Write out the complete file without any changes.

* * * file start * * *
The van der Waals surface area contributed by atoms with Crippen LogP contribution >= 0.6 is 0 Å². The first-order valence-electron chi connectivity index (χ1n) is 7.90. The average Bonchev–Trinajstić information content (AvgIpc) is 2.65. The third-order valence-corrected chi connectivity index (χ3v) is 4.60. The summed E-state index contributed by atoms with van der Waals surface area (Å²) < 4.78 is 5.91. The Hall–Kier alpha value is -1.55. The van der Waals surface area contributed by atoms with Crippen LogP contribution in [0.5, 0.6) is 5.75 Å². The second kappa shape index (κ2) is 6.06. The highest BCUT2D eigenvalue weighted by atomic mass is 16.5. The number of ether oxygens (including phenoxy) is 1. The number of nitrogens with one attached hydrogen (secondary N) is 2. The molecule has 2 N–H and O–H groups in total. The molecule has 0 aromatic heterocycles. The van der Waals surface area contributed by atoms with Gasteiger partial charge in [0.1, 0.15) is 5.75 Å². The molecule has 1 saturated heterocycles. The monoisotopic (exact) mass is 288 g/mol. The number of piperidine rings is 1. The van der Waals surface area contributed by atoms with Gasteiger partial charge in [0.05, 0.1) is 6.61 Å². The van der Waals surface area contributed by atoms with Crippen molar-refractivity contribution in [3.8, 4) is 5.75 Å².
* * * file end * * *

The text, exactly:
The van der Waals surface area contributed by atoms with Crippen LogP contribution >= 0.6 is 0 Å². The first-order valence-electron chi connectivity index (χ1n) is 7.90. The average Bonchev–Trinajstić information content (AvgIpc) is 2.65. The third-order valence-corrected chi connectivity index (χ3v) is 4.60. The summed E-state index contributed by atoms with van der Waals surface area (Å²) < 4.78 is 5.91. The Hall–Kier alpha value is -1.55. The van der Waals surface area contributed by atoms with Crippen LogP contribution in [0.5, 0.6) is 5.75 Å². The second kappa shape index (κ2) is 6.06. The highest BCUT2D eigenvalue weighted by atomic mass is 16.5. The number of ether oxygens (including phenoxy) is 1. The number of nitrogens with one attached hydrogen (secondary N) is 2. The molecule has 2 N–H and O–H groups in total. The molecule has 0 aromatic heterocycles. The van der Waals surface area contributed by atoms with Gasteiger partial charge in [0.1, 0.15) is 5.75 Å². The molecule has 1 saturated heterocycles. The monoisotopic (exact) mass is 288 g/mol. The number of piperidine rings is 1. The van der Waals surface area contributed by atoms with Gasteiger partial charge in [0.05, 0.1) is 6.61 Å². The van der Waals surface area contributed by atoms with Crippen molar-refractivity contribution in [3.8, 4) is 5.75 Å².